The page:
In June 2007, Chitra Kiran Bhedi, special MCOCA judge in Pune, discharged Sharma without sending him for trial. The judge slammed the prosecution and instead raised questions at the investigation. “The fact,” wrote the judge, “that he [Sharma] was instrumental in unearthing this scam cannot be lost sight of.”
Bizarre as it may seem, it was Sharma as Pune’s Police Commissioner who had triggered the investigation into Telgi’s illegal empire after receiving, rather dramatically, an anonymous phone call at his home one night in June 2002. The caller claimed that some policemen had first stopped a carload of fake stamp papers but had inexplicably let it go. “I acted immediately,” says Sharma. Two men travelling in that car were arrested. They became Accused number 1 and Accused number 2 in the MCOCA case that would grow around the Telgi scam. (In time, Telgi would become Accused number 23. Sharma would become Accused number 60.)
Soon, Sharma’s probe teams raided godowns and found fake stamp papers worth a whopping Rs 2,000 crore. On Sharma’s recommendation, the state government set up a Special Investigative Team (SIT), led by another IPS officer named Subodh Kumar Jaiswal. Ironically, it was Jaiswal who arrested Sharma in December 2003.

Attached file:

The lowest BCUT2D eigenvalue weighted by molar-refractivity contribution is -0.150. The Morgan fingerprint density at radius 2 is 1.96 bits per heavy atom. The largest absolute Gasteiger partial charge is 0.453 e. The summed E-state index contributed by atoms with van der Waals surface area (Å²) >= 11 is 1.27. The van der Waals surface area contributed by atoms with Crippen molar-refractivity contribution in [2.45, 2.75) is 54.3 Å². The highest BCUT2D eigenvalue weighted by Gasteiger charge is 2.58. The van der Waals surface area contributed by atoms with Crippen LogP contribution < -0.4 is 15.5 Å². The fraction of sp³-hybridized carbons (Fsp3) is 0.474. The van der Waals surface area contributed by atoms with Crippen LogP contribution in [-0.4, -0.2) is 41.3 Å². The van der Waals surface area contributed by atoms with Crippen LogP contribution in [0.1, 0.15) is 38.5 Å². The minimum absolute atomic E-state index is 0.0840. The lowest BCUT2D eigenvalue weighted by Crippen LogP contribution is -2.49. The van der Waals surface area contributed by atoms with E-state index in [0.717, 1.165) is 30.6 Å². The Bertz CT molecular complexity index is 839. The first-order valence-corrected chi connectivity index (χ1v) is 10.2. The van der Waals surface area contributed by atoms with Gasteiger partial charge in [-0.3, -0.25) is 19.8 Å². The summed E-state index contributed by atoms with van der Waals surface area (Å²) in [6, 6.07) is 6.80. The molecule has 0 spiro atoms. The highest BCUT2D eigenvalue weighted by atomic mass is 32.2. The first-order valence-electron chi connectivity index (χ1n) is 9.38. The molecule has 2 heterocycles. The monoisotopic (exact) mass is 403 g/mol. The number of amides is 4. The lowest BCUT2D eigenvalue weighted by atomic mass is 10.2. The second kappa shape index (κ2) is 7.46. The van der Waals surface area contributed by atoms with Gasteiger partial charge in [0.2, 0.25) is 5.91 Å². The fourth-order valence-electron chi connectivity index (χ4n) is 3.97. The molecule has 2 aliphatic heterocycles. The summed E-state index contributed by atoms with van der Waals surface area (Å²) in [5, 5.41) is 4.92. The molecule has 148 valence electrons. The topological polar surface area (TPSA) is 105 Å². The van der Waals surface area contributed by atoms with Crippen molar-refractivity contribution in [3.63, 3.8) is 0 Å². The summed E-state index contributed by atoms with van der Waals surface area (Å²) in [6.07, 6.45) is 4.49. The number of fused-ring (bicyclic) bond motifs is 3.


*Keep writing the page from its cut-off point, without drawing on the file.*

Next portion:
The SIT claimed Sharma appointed a police officer, MC Mulani, to the probe and sent him to Bengaluru all by himself to meet Telgi in jail. It said Sharma did not move Mulani out of the investigation despite receiving complaints against him. But the judge found the charges to be bogus. It wasn’t Sharma but his deputy — a controversial police officer, SM Mushrif — who brought Mulani into the probe. Mulani had indeed gone to Bengaluru thrice but each time he was accompanied by seniors.
In fact, the judge slammed the SIT for not moving against Mushrif, who had opposed naming Telgi’s wife and son as accused in the case: “It appears that [the] prosecution is deliberately indulging in choose and pick policy. Mr. Mushrif against whom serious allegations are made by his colleagues and even superiors is left untouched.” (After the investigation was shifted to the CBI, Telgi’s wife was made an accused.)
In October 2002, Telgi was transferred to Mumbai to assist in the investigations. On January 10, 2003, Jaiswal raided a flat of Telgi’s in the posh Cuffe Parade area – and found the kingpin there, instead of in jail. The SIT claimed that Sharma was responsible for illegally letting Telgi out of jail.
But the judge said Telgi “enjoyed comforts” in Mumbai even before Sharma became Police Commissioner on January 1, 2003. “MN Singh was Commissioner of Police, Mumbai when Telgi was in custody of Mumbai Police from 28.10.2002… No questions are asked about any commission or omission in this substantive period. On the contrary, the applicant [Sharma] is dragged [in] for alleged minor acts.”